Ray Atkinson's Stroker-Powered C-10Ray Atkinson enjoys cruising the streets of his hometown of Forest Hills, Louisiana, in this yellow shortbed he built for his son. Ray wants to be the cool dad who passes over the keys when the boy is old enough to drive, as long as he proves he can handle the responsibility of horsepower and keep his grades up in school. How's that for motivation to keep up the GPA?
Ray bought the truck from a high-school buddy; the same truck they tore up the town in years before. It just felt right to pass on something that made him happy as a teen, but a serious rebuild was in order before it could be driven. Into the garage the truck went so that the motor could be snatched out and sent to Wall 2 Wall motors in Baton Rouge to be beefed up.
Once the mill was there, Ray started in on the chassis. He ripped out the upper and lower arms up front along with the coils and threw them in the "one of my friends might need it" pile. After a little frame clean up, he bolted on the new tubular upper and lower arms fitted with 'bags from Air Ride Technologies and a new set of Toxic shocks. Out back, Ray replaced the factory rear setup with some adjustable ladder bars and a matching set of Air Ride 'bags. To supply the new 'bags with some air, Ray installed two 5-gallon tanks and a Viair compressor, then connected it all up with 3/8-inch line. To complement the suspension, drilled, slotted, and polished Aero Space Technologies binders found a new home on each corner behind the Boyd Coddington Impulse wheels that have been skinned in Michelin rubber.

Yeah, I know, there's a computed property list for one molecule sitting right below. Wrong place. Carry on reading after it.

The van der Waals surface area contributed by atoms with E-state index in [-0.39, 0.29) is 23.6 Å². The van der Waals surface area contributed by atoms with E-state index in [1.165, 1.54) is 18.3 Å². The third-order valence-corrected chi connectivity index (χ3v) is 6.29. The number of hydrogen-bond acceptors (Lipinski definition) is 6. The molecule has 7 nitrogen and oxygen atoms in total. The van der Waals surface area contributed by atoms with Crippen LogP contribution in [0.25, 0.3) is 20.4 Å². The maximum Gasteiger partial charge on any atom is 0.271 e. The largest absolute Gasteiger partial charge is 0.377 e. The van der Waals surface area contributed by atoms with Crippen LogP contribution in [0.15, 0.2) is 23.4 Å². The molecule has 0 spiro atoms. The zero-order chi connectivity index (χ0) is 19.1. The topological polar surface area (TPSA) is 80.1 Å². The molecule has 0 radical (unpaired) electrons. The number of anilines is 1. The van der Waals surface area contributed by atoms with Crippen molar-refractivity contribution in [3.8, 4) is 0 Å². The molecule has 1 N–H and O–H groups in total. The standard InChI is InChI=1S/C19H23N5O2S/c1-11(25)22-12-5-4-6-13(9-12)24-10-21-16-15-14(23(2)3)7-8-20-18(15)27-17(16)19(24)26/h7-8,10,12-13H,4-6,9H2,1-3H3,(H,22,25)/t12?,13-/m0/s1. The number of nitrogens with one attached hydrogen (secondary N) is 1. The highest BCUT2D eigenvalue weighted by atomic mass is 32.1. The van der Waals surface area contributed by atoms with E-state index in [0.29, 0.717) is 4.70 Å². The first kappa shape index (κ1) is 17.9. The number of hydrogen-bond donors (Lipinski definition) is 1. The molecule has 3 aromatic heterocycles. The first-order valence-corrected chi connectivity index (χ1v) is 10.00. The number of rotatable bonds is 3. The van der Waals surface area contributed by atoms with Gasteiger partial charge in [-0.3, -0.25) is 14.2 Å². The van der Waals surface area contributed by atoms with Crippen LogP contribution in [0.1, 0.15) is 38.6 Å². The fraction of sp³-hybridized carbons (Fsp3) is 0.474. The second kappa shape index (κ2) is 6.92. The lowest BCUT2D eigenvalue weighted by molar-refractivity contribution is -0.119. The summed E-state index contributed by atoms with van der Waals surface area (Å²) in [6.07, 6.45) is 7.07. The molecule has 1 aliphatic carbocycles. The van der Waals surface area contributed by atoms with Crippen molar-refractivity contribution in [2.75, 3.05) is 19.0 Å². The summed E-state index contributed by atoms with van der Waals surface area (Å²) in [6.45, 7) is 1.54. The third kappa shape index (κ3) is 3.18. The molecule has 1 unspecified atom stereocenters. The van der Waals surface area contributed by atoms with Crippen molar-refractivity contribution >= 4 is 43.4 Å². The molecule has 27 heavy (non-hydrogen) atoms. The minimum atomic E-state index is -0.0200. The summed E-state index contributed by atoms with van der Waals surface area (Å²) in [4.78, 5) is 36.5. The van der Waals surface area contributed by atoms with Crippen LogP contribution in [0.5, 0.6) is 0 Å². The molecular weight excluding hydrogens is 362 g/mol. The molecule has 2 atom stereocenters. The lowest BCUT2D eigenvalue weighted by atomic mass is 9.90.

With the suspension finished, Ray went back over to Wall 2 Wall and picked up his freshly rebuilt Mouse motor. The guys there had stretched the stroke of the small-block and stuffed in 9:1 slugs, turning it into a 383. A Holly 750 double pumper and an Edelbrock manifold were used to feed the hungry Mouse, but Ray figured a 250hp dual-stage nitrous system couldn't hurt either. Ray placed the plant between the framerails and hooked up the headman headers and Flowmaster 3-inch exhaust system. Behind the motor, Ray installed a 400 TH from a '69 Chevelle, a custom driveshaft, and a freshly rebuilt posi rearend.
Now it was time for the skin of the body, and Ray had no intention of just painting it; he was going to throw in some subtle changes to bring the classic up to date. To smooth out all protrusions, the brake lights and blinkers were flushed out and the door handles shaved, then he recessed the headlights and installed a '71 phantom grille from Trenz. The front bumper is a sectioned and massaged blade from a '98 fullsize Chevy. Once all the rough bodywork was completed, the truck was taken to Roberts Body shop in Lecompete, Louisiana, for the final block and the new Competition Yellow hue.